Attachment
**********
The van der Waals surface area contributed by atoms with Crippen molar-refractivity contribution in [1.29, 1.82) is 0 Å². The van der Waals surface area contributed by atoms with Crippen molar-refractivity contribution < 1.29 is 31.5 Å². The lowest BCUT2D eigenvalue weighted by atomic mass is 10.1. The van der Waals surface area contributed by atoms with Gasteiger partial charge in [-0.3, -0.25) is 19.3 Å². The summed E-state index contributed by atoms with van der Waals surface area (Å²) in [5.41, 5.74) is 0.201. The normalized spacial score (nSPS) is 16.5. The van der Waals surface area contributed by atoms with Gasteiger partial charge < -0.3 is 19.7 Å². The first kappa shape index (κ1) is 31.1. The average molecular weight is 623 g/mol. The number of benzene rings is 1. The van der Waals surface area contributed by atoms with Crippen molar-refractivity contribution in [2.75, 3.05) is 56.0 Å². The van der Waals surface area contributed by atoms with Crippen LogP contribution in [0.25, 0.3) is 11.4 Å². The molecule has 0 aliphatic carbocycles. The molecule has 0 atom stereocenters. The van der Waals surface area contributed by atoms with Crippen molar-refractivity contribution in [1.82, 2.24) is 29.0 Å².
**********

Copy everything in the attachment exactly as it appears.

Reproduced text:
The van der Waals surface area contributed by atoms with Crippen molar-refractivity contribution in [1.29, 1.82) is 0 Å². The van der Waals surface area contributed by atoms with Crippen molar-refractivity contribution < 1.29 is 31.5 Å². The lowest BCUT2D eigenvalue weighted by atomic mass is 10.1. The van der Waals surface area contributed by atoms with Gasteiger partial charge in [-0.3, -0.25) is 19.3 Å². The summed E-state index contributed by atoms with van der Waals surface area (Å²) in [5.41, 5.74) is 0.201. The normalized spacial score (nSPS) is 16.5. The van der Waals surface area contributed by atoms with Gasteiger partial charge < -0.3 is 19.7 Å². The first kappa shape index (κ1) is 31.1. The average molecular weight is 623 g/mol. The number of benzene rings is 1. The van der Waals surface area contributed by atoms with Crippen molar-refractivity contribution in [2.75, 3.05) is 56.0 Å². The van der Waals surface area contributed by atoms with Crippen LogP contribution in [0.25, 0.3) is 11.4 Å². The molecule has 0 aliphatic carbocycles. The molecule has 0 atom stereocenters. The van der Waals surface area contributed by atoms with Crippen molar-refractivity contribution in [1.82, 2.24) is 29.0 Å².